It will be appreciated that the invention also extends to computer programs, particularly computer programs on or in a carrier, adapted for putting the invention into practice. The program may be in the form of source code, object code, a code intermediate source and object code such as partially compiled form, or in any other form suitable for use in the implementation of the method according to the invention. It will also be appreciated that such a program may have many different architectural designs. For example, a program code implementing the functionality of the method or system according to the invention may be subdivided into one or more subroutines. Many different ways to distribute the functionality among these subroutines will be apparent to the skilled person. The subroutines may be stored together in one executable file to form a self-contained program. Such an executable file may comprise computer executable instructions, for example processor instructions and/or interpreter instructions (e.g. Java interpreter instructions). Alternatively, one or more or all of the subroutines may be stored in at least one external library file and linked with a main program either statically or dynamically, e.g. at run-time. The main program contains at least one call to at least one of the subroutines. Also, the subroutines may comprise function calls to each other. An embodiment relating to a computer program product comprises computer executable instructions corresponding to each of the processing steps of at least one of the methods set forth. These instructions may be subdivided into subroutines and/or be stored in one or more files that may be linked statically or dynamically. Another embodiment relating to a computer program product comprises computer executable instructions corresponding to each of the means of at least one of the systems and/or products set forth. These instructions may be subdivided into subroutines and/or be stored in one or more files that may be linked statically or dynamically.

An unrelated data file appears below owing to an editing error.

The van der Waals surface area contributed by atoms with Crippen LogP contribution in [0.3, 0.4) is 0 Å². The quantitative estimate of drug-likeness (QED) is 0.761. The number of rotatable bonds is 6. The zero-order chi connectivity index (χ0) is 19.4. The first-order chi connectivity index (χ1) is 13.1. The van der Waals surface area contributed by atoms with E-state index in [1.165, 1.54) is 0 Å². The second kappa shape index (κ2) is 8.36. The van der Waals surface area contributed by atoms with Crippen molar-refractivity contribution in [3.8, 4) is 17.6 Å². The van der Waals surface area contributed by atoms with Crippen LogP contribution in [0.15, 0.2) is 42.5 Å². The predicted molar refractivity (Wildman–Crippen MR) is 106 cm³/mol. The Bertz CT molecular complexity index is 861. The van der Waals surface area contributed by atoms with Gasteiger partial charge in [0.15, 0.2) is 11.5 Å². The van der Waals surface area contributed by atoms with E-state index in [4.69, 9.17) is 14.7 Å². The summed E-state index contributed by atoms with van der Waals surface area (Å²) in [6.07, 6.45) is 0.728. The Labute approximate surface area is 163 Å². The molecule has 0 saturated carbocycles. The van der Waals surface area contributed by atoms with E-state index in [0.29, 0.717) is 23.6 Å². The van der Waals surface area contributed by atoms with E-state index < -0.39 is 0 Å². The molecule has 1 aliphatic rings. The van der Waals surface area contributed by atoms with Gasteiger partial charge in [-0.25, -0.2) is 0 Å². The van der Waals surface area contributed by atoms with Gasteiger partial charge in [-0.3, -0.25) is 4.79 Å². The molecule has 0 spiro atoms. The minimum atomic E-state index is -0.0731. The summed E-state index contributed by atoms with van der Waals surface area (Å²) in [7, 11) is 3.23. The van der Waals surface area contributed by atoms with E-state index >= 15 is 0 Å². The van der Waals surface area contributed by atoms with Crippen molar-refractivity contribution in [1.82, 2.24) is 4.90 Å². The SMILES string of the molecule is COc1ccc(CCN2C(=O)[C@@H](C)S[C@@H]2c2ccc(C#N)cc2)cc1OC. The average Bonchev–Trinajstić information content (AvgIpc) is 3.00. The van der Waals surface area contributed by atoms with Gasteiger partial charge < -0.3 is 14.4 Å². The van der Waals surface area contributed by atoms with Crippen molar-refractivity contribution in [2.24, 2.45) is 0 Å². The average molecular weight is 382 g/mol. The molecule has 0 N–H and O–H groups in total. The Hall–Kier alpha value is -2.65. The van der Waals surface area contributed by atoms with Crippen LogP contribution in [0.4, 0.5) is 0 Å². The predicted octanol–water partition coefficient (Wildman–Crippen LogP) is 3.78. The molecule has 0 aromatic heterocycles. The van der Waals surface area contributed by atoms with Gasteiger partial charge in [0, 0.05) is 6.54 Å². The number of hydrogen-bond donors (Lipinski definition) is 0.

The carrier of a computer program may be any entity or device capable of carrying the program. For example, the carrier may include a storage medium, such as a ROM, for example a CD ROM or a semiconductor ROM, or a magnetic recording medium, for example a floppy disc or hard disk. Further the carrier may be a transmissible carrier such as an electrical or optical signal, which may be conveyed via electrical or optical cable or by radio or other means. When the program is embodied in such a signal, the carrier may be constituted by such cable or other device or means. Alternatively, the carrier may be an integrated circuit in which the program is embedded, the integrated circuit being adapted for performing, or for use in the performance of, the relevant method.